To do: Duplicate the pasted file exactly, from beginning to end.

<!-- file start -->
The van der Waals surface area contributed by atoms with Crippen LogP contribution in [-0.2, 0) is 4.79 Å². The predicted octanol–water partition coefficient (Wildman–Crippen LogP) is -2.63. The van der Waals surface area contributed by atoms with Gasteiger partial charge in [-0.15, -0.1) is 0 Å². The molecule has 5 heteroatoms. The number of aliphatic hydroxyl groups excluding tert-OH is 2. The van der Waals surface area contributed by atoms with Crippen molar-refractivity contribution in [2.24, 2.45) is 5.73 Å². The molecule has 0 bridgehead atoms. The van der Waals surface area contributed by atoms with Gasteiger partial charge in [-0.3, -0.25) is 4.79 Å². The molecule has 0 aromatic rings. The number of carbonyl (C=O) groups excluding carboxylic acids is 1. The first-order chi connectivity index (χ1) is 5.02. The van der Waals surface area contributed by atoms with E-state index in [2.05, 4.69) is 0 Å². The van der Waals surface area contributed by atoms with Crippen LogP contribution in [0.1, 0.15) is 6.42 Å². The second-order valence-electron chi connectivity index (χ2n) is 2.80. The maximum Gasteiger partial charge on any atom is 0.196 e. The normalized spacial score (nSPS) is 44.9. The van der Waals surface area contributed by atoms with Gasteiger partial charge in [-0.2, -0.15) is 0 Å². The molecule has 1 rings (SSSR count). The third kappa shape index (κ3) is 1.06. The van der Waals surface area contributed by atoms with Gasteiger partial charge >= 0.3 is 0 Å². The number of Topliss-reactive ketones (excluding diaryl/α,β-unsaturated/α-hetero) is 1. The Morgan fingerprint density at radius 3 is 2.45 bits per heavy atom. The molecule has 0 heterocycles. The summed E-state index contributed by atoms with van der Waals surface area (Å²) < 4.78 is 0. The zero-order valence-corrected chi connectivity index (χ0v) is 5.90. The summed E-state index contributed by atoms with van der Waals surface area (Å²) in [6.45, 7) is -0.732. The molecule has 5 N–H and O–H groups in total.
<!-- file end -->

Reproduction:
The van der Waals surface area contributed by atoms with Crippen LogP contribution in [-0.2, 0) is 4.79 Å². The predicted octanol–water partition coefficient (Wildman–Crippen LogP) is -2.63. The van der Waals surface area contributed by atoms with Gasteiger partial charge in [-0.15, -0.1) is 0 Å². The molecule has 5 heteroatoms. The number of aliphatic hydroxyl groups excluding tert-OH is 2. The van der Waals surface area contributed by atoms with Crippen molar-refractivity contribution in [2.24, 2.45) is 5.73 Å². The molecule has 0 bridgehead atoms. The van der Waals surface area contributed by atoms with Gasteiger partial charge in [-0.3, -0.25) is 4.79 Å². The molecule has 0 aromatic rings. The number of carbonyl (C=O) groups excluding carboxylic acids is 1. The first-order chi connectivity index (χ1) is 5.02. The van der Waals surface area contributed by atoms with E-state index in [2.05, 4.69) is 0 Å². The van der Waals surface area contributed by atoms with Crippen LogP contribution in [0.1, 0.15) is 6.42 Å². The second-order valence-electron chi connectivity index (χ2n) is 2.80. The maximum Gasteiger partial charge on any atom is 0.196 e. The normalized spacial score (nSPS) is 44.9. The van der Waals surface area contributed by atoms with Gasteiger partial charge in [-0.2, -0.15) is 0 Å². The molecule has 1 rings (SSSR count). The third kappa shape index (κ3) is 1.06. The van der Waals surface area contributed by atoms with Gasteiger partial charge >= 0.3 is 0 Å². The number of Topliss-reactive ketones (excluding diaryl/α,β-unsaturated/α-hetero) is 1. The Morgan fingerprint density at radius 3 is 2.45 bits per heavy atom. The molecule has 0 heterocycles. The summed E-state index contributed by atoms with van der Waals surface area (Å²) < 4.78 is 0. The zero-order valence-corrected chi connectivity index (χ0v) is 5.90. The summed E-state index contributed by atoms with van der Waals surface area (Å²) in [6.45, 7) is -0.732. The molecule has 5 N–H and O–H groups in total.